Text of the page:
I've always been a fan of finishing quilt binding by hand. I sew my binding to the front of my quilt using a machine, and then use an invisible hand-stitch on the backside of the quilt for a nice clean finish. Practically speaking though, this takes a lot of time. And yes...you spent a lot of time making the quilt so why not spend the time sewing the binding by hand? I (usually) agree, but sometimes quick is good. Also, machine binding can hold up a little better in instances where the quilt will get a lot of wear and tear - baby blankets, for example, will be heavily used and washed over time and machine binding may hang in there longer under that kind of love (abuse).
For the baby quilt I've been working on, I decided to add a machine binding with a flange. I think this is a great way to add a machine binding without it looking sloppy, and it gives the quilt a little something extra.
For a flange binding, you'll be using two fabrics - a main binding fabric and a flange fabric. I chose a red & white scallop print for my main binding and a black & white wood grain print for my flange fabric. I cut my main binding fabric the way I usually would, and cut the flange binding fabric .25" wider than the main binding fabric. It may seem counter-intuitive to cut the main binding thinner than the flange, but I promise it will all make sense.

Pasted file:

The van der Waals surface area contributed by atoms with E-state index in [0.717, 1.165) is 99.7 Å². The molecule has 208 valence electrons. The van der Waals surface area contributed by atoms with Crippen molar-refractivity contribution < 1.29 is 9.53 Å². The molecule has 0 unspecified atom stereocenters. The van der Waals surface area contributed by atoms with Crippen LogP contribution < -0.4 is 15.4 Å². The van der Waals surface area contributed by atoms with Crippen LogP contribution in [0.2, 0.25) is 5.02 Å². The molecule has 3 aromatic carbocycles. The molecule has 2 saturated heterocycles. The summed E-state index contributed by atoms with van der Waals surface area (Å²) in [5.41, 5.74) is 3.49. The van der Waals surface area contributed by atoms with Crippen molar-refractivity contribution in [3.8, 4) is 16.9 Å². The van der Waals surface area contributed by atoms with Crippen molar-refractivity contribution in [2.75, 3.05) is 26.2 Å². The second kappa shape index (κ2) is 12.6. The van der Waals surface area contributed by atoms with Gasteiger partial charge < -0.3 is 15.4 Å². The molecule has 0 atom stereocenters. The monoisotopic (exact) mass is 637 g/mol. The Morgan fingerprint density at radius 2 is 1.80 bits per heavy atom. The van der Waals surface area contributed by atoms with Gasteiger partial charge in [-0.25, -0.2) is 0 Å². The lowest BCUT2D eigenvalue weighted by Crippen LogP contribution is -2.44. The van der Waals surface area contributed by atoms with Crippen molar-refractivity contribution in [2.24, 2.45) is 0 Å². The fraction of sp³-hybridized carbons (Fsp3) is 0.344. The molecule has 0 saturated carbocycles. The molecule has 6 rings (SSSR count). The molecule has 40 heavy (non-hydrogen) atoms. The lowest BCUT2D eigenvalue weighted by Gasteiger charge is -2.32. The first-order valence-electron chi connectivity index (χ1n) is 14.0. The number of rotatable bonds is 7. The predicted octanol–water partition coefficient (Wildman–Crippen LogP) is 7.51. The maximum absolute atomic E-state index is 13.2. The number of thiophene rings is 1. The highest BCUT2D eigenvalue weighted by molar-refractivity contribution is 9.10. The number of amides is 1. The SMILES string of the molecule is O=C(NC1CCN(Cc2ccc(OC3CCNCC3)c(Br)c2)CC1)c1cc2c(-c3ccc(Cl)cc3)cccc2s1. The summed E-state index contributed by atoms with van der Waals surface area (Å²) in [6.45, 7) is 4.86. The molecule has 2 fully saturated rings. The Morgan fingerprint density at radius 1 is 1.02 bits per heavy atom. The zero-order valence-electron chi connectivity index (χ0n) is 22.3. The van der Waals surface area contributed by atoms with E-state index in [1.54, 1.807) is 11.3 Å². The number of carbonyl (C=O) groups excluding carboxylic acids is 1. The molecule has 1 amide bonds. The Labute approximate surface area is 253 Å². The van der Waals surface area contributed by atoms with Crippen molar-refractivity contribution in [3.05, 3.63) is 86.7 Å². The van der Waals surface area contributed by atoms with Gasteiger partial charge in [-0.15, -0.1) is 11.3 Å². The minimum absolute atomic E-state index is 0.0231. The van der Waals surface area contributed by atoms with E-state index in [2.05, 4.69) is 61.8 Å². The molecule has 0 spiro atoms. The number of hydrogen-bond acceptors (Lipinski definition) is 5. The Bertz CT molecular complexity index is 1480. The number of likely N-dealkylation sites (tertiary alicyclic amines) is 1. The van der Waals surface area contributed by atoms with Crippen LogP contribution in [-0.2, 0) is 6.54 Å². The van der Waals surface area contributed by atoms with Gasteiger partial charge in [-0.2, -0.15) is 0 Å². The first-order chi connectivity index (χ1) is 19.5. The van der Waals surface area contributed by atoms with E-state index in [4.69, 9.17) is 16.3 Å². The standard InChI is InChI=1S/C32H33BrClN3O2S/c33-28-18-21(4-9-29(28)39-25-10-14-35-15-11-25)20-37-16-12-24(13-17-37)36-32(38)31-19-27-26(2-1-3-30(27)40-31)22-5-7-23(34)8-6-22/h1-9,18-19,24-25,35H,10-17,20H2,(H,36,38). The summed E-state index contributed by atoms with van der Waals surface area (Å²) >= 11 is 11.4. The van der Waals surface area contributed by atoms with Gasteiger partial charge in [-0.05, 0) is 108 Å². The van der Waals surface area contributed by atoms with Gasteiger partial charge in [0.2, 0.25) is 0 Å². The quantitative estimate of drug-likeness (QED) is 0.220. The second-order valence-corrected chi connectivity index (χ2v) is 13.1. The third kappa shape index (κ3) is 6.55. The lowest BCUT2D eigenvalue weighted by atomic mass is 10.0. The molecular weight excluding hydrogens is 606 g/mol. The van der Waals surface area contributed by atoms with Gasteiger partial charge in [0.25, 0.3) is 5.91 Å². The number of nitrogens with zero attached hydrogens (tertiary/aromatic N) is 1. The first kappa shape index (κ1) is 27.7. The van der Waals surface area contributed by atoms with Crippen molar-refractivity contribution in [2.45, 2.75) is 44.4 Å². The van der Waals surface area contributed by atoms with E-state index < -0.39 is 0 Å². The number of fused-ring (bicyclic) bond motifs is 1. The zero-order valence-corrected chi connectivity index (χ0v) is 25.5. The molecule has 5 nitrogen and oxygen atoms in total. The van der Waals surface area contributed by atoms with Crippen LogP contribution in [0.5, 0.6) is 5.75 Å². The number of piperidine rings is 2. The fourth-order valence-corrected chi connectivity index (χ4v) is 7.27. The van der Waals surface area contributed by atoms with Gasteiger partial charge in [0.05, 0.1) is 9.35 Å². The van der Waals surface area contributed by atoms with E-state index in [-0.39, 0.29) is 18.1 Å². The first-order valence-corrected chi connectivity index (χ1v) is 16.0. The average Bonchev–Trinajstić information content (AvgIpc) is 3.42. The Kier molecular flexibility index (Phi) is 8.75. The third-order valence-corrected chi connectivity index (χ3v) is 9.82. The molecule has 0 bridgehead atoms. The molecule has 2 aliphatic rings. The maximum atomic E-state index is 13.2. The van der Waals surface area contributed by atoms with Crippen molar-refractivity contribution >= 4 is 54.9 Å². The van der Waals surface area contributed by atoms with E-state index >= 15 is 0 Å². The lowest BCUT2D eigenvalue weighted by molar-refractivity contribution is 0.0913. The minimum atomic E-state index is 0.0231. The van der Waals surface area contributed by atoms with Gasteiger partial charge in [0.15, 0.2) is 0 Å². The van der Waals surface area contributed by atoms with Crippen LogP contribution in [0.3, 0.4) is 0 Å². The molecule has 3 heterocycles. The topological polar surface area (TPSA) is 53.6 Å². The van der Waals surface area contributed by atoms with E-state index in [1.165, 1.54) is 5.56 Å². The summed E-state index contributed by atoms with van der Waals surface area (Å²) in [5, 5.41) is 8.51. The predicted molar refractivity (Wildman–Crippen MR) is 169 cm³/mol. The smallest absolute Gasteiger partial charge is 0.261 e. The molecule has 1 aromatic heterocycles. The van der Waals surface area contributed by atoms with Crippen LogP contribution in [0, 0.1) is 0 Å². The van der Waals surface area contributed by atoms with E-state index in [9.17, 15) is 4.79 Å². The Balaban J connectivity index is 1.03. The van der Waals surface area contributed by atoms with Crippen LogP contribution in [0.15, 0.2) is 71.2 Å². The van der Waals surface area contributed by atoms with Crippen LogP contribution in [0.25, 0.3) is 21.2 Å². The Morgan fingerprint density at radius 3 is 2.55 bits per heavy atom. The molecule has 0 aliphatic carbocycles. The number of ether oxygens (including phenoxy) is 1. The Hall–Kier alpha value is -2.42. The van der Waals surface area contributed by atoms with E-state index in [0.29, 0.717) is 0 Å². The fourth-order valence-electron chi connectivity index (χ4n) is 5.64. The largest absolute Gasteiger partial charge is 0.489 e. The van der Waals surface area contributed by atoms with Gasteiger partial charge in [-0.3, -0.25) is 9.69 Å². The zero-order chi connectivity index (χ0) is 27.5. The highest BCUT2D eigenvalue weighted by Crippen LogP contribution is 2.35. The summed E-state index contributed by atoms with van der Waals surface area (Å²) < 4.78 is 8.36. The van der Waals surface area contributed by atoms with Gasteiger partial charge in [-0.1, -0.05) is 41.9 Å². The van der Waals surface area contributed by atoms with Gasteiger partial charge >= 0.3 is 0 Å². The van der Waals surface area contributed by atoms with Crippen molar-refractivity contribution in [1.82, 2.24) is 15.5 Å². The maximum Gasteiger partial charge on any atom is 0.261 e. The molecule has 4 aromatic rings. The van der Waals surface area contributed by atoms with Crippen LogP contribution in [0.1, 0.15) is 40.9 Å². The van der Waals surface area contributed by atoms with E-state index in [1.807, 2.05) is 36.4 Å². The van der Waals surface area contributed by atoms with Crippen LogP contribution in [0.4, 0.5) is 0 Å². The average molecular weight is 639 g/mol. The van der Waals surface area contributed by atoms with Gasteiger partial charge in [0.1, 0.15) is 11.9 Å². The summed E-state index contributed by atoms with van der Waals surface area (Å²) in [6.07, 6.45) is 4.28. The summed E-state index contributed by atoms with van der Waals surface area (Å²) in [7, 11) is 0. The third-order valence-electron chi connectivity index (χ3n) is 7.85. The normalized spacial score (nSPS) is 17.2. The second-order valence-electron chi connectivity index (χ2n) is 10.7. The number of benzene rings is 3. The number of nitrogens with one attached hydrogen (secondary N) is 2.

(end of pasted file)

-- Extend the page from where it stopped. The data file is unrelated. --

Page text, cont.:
Sew the main fabric and flange fabric wrong sides together using a .25" seam allowance.
Press the seam towards the main binding fabric. It will look like this front and back.
Now you'll press the binding in half, just as you would with non-flange binding. On one side, you'll be able to see the main and flange fabrics, and on the other, you'll only see the flange fabric.
You're going to attach the binding to the quilt on the back side of the quilt with the flange fabric facing up.
I'm not going to cover how to miter your corners in this post - I'm assuming you've bound a quilt before. If you haven't and need basic info, here's a great tutorial for beginners.
Once your binding is attached to the back of your quilt, fold it over to the front of the quilt. You'll be stitching in the ditch - sewing where the flange fabric meets the main binding fabric. This will keep your stitching even with the binding on the backside and nearly invisible from the front of your quilt.
While the binding stitches aren't invisible on the backside, they're even with the binding and if you've chosen your thread color well, they blend right in.